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Personal Travel in Sicily
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Sightseeing & Touring in Sicily
Sightseeing and touring take many forms, and not every option is available in every locality of our fascinating island. Here are a few general guidelines to make your Sicily experience interesting yet trouble-free. For simplicity, we'll divide this page into several topics, but that doesn't mean we're suggesting "simplistic" solutions. We want to help you make the choices that are right for your style of travelling. These aren't "rules," just suggestions. The most important suggestion we can make is that you think about these details - even for a simple day-tour or 4-hour shore excursion - before arriving here in Sicily. A little planning can save you a lot of time once you arrive. In most cases, leaving the choice to a hotel concierge will not get you the best service.
• Exploring Independently on Foot: In some localities this is the only way to get around; Old Palermo's labyrinthine streets and chaotic traffic make walking tours the best solution for most people. Siracusa's Ortygia district is another area best explored on foot. At large archeological sites (Agrigento, Siracusa, Segesta) you will have to do some walking. In Erice and Taormina many streets are closed to traffic, so you'll have to walk. You can do this on your own or with a guide. Granted that "hiking" isn't for everybody, physically challenged visitors should plan their itineraries carefully because most of Sicily's archaeological sites, and towns like Taormina, Erice and Cefalù, are on hilly terrain, with certain areas closed to traffic - and limited wheelchair access. Sightseeing independently can be rewarding, but it presumes that you have the best, most current guide book available. Think Frommers, Lonely Planet, DK Eyewitness, Blue Guide and Michelin Green Guide.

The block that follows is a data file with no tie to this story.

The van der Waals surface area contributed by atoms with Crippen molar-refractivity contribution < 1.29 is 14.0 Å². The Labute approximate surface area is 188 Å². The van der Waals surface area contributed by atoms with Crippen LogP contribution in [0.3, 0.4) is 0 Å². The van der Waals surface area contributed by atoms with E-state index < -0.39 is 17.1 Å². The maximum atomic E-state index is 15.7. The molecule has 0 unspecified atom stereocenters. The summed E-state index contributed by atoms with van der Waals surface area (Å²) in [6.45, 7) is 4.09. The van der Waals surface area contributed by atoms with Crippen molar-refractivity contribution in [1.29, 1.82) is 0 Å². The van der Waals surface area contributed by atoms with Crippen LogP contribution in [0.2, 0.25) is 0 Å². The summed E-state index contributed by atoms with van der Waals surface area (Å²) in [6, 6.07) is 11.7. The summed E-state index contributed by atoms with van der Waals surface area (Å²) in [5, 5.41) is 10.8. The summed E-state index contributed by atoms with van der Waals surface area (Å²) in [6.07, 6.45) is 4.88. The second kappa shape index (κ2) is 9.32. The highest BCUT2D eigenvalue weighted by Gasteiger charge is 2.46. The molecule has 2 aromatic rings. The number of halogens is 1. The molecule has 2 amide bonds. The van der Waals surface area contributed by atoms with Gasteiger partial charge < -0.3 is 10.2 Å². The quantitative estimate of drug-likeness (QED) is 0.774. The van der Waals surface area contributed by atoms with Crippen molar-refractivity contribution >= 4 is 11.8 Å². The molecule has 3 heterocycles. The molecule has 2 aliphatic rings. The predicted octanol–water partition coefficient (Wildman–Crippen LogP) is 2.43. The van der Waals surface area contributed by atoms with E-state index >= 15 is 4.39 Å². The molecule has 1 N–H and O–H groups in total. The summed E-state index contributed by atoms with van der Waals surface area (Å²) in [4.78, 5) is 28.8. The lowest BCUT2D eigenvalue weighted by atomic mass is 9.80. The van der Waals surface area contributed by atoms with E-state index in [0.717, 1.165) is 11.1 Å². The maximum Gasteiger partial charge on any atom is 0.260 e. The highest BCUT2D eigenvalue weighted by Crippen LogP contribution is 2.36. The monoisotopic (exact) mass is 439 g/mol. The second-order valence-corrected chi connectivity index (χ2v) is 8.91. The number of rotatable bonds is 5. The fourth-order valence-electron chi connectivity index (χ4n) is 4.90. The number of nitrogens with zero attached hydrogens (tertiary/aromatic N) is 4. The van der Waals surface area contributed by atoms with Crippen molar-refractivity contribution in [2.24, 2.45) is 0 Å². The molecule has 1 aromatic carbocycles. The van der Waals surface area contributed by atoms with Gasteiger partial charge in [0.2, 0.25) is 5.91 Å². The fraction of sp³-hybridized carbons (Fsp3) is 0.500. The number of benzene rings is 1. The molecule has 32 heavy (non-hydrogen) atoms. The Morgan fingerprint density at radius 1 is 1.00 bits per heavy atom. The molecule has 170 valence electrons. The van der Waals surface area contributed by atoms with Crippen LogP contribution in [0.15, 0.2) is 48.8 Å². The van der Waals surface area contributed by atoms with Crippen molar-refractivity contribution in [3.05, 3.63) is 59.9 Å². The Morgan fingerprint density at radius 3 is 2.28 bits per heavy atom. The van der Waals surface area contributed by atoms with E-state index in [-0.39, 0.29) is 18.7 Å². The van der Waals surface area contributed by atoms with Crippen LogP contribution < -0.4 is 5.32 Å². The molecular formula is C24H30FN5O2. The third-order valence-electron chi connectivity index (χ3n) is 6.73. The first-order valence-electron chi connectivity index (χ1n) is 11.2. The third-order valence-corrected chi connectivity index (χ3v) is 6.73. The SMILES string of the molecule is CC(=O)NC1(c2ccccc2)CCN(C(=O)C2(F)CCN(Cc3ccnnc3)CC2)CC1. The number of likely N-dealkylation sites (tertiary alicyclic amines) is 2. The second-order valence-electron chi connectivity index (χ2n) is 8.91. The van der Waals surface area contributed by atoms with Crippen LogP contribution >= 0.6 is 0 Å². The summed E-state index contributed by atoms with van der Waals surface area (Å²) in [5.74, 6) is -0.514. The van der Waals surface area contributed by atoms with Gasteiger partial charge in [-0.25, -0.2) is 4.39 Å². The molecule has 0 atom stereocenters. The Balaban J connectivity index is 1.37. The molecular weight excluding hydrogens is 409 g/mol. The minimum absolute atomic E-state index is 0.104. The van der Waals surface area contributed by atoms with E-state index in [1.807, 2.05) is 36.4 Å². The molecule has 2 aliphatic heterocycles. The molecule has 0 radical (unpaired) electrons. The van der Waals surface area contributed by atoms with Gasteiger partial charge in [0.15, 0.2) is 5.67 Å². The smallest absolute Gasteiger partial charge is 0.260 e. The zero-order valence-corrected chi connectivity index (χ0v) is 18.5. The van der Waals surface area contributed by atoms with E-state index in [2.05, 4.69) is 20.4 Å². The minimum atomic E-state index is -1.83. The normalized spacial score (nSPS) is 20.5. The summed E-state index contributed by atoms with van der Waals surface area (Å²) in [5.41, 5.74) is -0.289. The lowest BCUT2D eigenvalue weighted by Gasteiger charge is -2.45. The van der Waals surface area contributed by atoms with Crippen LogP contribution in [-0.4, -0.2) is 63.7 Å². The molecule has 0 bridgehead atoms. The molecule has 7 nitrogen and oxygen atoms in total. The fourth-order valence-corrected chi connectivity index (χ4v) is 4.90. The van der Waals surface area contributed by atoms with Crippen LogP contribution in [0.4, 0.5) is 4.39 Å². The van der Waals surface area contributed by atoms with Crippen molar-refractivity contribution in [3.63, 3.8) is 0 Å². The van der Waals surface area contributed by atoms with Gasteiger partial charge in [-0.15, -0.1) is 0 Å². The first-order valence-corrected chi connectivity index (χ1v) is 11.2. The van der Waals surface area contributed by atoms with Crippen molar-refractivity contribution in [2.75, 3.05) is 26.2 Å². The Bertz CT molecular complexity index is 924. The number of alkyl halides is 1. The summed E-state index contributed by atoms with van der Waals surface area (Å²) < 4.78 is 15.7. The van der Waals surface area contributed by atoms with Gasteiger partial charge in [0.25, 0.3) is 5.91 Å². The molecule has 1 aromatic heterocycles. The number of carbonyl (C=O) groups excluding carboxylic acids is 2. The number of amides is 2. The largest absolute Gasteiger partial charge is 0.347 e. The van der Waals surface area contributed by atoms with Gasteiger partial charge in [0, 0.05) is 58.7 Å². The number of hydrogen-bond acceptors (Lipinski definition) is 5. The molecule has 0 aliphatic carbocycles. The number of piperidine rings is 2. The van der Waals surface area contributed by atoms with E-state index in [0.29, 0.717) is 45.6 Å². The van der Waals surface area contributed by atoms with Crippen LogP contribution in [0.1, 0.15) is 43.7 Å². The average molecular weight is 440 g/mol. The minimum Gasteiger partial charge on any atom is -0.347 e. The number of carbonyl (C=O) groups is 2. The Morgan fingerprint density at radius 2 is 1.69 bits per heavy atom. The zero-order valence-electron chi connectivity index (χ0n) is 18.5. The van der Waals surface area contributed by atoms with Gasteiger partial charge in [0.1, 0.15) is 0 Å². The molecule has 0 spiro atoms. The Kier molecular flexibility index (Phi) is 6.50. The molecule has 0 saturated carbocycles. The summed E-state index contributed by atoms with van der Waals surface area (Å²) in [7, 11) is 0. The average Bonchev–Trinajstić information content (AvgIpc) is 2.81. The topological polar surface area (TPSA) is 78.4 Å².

• Driving around Sicily: This is ideal if you are travelling independently from town to town, or if you're staying in a hotel, guest farm or rental property (villa) from which you plan on making daily excursions. Just bear in mind the limitations that await you in certain localities (Taormina, Palermo), where you'll have to park the car before sightseeing.
• Private Guided Tours: This is another approach to sightseeing that takes many forms. In some places (Palermo, Monreale, Siracusa, Agrigento) you might hire a tour guide for a walking tour which includes visits to certain historical sites and museums. Elsewhere, you may want to hire a guide and driver to pick up your group and accompany you on a tour of the sights. An obvious advantage of a private (personalized) tour is that it will focus on what you want to see. Here in Italy, licensed tour guides are highly-trained, scholarly, multilingual, experienced professionals. In addition to the page listing tour guides, we publish one (especially for travel agents) explaining the field in some detail. The best guides (with the emphasis on "best") know all the arcane "secret" details overlooked by even the best guide books.
• Group Tours: Unless you're traveling with an organized tour of the entire island or a large chunk of it, a "group" tour could be a day tour or shore excursion to Taormina, Siracusa, Cefalù or the Palermo area (with Monreale nearby). It's important to reserve a place in such a tour before you arrive in Sicily. Never try to arrange it "on the spot" or after you've already arrived in Taormina, Catania or Palermo.